We spoke to Angela Clendenin, a public health expert at Texas A&M University, about the importance of emergency management and public health officials working together.
This is the first Q&A in a series about hurricane preparation and response during the COVID-19 pandemic.
The latest IPCC report notes the importance of consulting marginalized groups while coping with disasters. That means policies and practices need to be changed.
Although Southern states hold the largest share of manufactured housing (mobile homes) in the country, few communities are resident-owned, leaving them vulnerable to developers, and eviction.
Without advance warning about the true scale of power outages and the risks of carbon monoxide poisoning, local officials say they were caught off guard, leaving residents to fend for themselves.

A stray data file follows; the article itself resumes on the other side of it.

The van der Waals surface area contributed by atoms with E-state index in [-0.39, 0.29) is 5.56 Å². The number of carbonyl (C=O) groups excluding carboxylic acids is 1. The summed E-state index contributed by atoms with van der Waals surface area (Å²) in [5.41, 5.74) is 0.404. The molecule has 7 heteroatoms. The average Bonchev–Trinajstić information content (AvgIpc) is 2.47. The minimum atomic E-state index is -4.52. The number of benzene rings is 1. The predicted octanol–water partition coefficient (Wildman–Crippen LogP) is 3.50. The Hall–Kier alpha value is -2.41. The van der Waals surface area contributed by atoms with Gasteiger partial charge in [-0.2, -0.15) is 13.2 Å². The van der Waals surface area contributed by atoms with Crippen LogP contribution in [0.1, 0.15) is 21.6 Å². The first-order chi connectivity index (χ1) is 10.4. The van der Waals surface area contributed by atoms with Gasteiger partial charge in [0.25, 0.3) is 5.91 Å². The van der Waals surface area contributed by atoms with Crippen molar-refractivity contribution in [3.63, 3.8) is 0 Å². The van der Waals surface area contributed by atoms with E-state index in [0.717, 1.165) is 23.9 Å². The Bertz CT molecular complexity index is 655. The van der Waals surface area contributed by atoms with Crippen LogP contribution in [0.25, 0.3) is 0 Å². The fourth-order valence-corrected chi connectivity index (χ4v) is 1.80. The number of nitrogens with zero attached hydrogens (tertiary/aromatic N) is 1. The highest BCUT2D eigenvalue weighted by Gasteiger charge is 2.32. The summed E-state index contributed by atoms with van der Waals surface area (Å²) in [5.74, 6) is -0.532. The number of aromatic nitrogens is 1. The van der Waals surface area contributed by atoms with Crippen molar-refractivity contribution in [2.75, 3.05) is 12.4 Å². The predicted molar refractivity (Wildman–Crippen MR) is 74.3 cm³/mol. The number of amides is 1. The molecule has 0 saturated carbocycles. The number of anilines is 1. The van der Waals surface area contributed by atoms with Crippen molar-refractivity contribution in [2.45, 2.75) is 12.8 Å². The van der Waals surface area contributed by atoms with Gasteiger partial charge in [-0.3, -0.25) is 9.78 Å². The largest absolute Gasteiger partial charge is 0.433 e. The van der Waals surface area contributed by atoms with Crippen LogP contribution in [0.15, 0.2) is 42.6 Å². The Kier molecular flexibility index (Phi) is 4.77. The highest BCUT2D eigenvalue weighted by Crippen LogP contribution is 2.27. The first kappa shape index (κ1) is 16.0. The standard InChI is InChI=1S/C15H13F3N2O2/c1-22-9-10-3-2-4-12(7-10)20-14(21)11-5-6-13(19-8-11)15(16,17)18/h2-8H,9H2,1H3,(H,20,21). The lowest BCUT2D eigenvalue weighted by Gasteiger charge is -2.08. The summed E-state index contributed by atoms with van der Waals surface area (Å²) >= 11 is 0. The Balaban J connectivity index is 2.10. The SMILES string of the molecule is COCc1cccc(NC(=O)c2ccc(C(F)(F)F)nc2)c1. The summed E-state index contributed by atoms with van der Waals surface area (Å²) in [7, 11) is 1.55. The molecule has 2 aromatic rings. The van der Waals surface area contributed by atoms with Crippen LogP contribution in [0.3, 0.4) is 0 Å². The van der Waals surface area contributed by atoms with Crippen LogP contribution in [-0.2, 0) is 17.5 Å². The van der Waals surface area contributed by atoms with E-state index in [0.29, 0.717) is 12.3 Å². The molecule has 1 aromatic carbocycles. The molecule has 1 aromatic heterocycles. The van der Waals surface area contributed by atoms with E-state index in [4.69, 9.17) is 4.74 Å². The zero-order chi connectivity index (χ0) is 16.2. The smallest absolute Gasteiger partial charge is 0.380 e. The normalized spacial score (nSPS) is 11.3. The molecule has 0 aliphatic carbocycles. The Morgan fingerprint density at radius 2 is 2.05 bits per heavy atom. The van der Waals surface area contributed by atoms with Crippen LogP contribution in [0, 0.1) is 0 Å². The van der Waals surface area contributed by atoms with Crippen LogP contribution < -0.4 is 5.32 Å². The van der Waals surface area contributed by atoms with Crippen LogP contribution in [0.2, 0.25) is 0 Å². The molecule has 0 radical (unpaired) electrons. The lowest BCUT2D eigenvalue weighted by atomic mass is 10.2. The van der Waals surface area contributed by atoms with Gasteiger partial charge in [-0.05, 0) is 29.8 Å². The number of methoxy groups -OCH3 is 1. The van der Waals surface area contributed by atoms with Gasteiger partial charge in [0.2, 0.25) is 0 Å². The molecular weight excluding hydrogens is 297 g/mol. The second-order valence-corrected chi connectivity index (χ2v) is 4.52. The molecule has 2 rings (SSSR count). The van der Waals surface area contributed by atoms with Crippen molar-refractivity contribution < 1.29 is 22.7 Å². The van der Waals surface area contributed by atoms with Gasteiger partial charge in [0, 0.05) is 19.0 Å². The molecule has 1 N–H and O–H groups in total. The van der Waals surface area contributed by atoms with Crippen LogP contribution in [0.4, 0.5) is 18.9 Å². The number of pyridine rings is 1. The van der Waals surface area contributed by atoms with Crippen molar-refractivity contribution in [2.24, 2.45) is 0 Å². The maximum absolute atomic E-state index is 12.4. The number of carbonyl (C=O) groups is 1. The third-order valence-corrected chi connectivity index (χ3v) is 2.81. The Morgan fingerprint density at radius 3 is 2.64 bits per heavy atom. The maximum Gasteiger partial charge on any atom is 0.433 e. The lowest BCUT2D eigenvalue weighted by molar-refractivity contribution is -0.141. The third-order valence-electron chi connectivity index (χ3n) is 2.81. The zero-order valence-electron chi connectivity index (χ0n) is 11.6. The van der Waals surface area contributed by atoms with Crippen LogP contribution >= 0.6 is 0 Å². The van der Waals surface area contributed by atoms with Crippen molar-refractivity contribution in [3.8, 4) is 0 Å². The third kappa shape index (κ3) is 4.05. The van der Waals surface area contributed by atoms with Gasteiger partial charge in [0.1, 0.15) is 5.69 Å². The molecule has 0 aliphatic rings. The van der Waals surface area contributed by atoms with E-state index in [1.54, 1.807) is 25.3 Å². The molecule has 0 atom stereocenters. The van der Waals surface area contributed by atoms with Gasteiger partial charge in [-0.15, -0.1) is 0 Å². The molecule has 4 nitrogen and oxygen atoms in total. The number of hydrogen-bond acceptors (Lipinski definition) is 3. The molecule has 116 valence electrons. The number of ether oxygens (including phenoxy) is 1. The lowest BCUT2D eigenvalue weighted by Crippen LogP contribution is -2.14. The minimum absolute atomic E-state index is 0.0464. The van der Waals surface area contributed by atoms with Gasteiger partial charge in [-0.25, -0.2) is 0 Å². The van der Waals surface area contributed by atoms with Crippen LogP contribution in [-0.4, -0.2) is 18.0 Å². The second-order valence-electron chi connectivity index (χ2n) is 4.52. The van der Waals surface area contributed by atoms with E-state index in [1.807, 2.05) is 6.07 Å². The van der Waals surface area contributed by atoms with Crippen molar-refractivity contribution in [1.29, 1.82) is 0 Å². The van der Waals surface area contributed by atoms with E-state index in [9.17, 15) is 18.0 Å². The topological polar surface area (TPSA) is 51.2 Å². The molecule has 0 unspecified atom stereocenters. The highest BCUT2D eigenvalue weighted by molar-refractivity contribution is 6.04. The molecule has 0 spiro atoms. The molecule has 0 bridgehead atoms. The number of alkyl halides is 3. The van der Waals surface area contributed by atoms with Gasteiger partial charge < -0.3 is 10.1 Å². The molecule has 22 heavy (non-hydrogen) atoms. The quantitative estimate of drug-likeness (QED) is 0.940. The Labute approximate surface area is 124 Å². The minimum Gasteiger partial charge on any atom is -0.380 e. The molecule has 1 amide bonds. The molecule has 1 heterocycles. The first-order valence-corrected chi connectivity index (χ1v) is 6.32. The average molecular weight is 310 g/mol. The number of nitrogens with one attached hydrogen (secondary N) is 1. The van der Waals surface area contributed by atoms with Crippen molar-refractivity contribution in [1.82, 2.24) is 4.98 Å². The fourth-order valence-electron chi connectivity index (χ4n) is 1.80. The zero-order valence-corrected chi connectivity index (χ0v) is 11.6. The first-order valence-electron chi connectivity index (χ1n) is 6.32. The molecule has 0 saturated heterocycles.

Six months after Hurricane Laura, Lake Charles is still in a state of disrepair. The deep freeze has slowed recovery even more.
Poor energy efficiency and weatherization standards in Southern states made it even harder for people to stay warm and safe.
Renters in Texas are suing state and federal agencies, alleging their policies have had a “disparate impact on minority households.”
Nonprofits and volunteers are working to preserve African American cultural and historic sites vulnerable to flooding and other environmental threats.